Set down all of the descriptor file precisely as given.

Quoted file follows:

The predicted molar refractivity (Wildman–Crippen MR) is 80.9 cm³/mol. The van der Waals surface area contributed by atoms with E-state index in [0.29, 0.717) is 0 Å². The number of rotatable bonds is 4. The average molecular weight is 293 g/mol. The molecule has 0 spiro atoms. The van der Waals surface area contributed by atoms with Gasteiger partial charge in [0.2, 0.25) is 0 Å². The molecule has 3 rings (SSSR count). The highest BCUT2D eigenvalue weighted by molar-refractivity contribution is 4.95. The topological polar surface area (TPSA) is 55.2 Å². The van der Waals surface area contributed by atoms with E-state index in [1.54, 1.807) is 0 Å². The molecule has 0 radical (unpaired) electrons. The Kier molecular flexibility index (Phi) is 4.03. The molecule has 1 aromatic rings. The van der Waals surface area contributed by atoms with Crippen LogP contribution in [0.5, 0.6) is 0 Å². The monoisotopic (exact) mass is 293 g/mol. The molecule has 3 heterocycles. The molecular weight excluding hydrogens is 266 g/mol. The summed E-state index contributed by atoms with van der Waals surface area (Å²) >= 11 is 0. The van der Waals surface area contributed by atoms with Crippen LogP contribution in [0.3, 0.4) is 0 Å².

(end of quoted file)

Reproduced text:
The predicted molar refractivity (Wildman–Crippen MR) is 80.9 cm³/mol. The van der Waals surface area contributed by atoms with E-state index in [0.29, 0.717) is 0 Å². The number of rotatable bonds is 4. The average molecular weight is 293 g/mol. The molecule has 0 spiro atoms. The van der Waals surface area contributed by atoms with Gasteiger partial charge in [0.2, 0.25) is 0 Å². The molecule has 3 rings (SSSR count). The highest BCUT2D eigenvalue weighted by molar-refractivity contribution is 4.95. The topological polar surface area (TPSA) is 55.2 Å². The van der Waals surface area contributed by atoms with E-state index in [1.54, 1.807) is 0 Å². The molecule has 0 radical (unpaired) electrons. The Kier molecular flexibility index (Phi) is 4.03. The molecule has 1 aromatic rings. The van der Waals surface area contributed by atoms with Crippen LogP contribution in [0.5, 0.6) is 0 Å². The monoisotopic (exact) mass is 293 g/mol. The molecule has 3 heterocycles. The molecular weight excluding hydrogens is 266 g/mol. The summed E-state index contributed by atoms with van der Waals surface area (Å²) >= 11 is 0. The van der Waals surface area contributed by atoms with Crippen LogP contribution in [0.3, 0.4) is 0 Å².